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My Super Duper 8 came out regular Super 8????


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#1 Brian Rose

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Posted 20 July 2006 - 12:52 PM

I've got a technical question for you all regarding Super Duper 8. Recently, I bought a camera that had been modified to shoot SD8, and I shot some test film, Ektachrome 64T. However, when I got the film back, it was standard super 8! I know the problem is not the film gate, since it is DEFINITELY wider than the gate another camera I own. Additionally, the cropped image was not due to my projector, since I compared the actual film frame side by side with another reel I had shot, and detected no difference. So, my question is, did something go wrong during processing, i.e. should I have specified that it was SD8? I'm not too familiar with the mechanics of processing film, but it occurred to me that maybe the film was processed on a machine that was designed for S8, and as a result, it was set up for 4x3 aspect, and cut off the remaining film area. Wheewww! Anyways, have you ever heard of something like this happening? Should I be sending my super 8 to a certain lab whether in the US, or Canada? I used Dwayne?s Photo, out of Kansas, since they are one of the few labs still using the E6 process for Kodachrome and Ektachrome.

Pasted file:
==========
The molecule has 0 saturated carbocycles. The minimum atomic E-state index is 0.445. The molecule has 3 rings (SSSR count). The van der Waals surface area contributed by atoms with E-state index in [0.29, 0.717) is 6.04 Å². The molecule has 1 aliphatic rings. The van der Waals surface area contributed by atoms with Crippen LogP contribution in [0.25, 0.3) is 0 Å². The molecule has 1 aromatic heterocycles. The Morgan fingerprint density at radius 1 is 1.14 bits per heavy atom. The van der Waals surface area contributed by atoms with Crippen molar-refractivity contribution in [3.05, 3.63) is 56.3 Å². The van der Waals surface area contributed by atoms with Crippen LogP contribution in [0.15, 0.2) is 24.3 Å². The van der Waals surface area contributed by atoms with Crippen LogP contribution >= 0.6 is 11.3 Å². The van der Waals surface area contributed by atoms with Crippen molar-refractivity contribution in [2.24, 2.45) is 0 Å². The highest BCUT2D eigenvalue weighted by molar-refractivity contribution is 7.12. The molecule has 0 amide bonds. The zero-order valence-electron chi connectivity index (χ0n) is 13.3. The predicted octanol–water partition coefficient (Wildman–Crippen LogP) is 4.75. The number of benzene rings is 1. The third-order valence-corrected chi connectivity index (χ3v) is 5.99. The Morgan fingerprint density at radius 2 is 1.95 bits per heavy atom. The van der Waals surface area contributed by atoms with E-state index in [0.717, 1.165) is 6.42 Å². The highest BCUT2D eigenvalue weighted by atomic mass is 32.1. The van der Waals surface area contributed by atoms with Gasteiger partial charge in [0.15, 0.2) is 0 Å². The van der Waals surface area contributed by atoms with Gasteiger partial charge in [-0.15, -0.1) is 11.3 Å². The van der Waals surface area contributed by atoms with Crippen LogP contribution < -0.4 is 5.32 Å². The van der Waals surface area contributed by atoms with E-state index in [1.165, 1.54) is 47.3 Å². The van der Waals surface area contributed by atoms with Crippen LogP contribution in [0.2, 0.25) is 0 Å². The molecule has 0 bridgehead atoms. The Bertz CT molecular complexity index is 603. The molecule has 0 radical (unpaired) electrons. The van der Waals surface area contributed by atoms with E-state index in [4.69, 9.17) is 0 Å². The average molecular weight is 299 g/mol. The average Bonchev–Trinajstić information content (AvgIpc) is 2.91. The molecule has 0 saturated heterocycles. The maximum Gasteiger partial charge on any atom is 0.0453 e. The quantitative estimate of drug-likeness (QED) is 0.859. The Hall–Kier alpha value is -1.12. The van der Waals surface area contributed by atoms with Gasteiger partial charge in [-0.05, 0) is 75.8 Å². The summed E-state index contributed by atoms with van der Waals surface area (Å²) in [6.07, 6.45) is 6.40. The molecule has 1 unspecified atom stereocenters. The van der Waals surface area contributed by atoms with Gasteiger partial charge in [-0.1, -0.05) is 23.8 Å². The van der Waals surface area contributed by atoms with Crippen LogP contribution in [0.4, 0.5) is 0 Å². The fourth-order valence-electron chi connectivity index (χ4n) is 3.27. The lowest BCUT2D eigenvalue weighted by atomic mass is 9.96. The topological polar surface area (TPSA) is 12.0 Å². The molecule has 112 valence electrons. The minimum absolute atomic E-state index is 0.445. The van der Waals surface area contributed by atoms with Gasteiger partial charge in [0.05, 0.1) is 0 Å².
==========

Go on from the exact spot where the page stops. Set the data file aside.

Thanks!
Brian Rose
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#2 Leo Anthony Vale

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Posted 20 July 2006 - 01:02 PM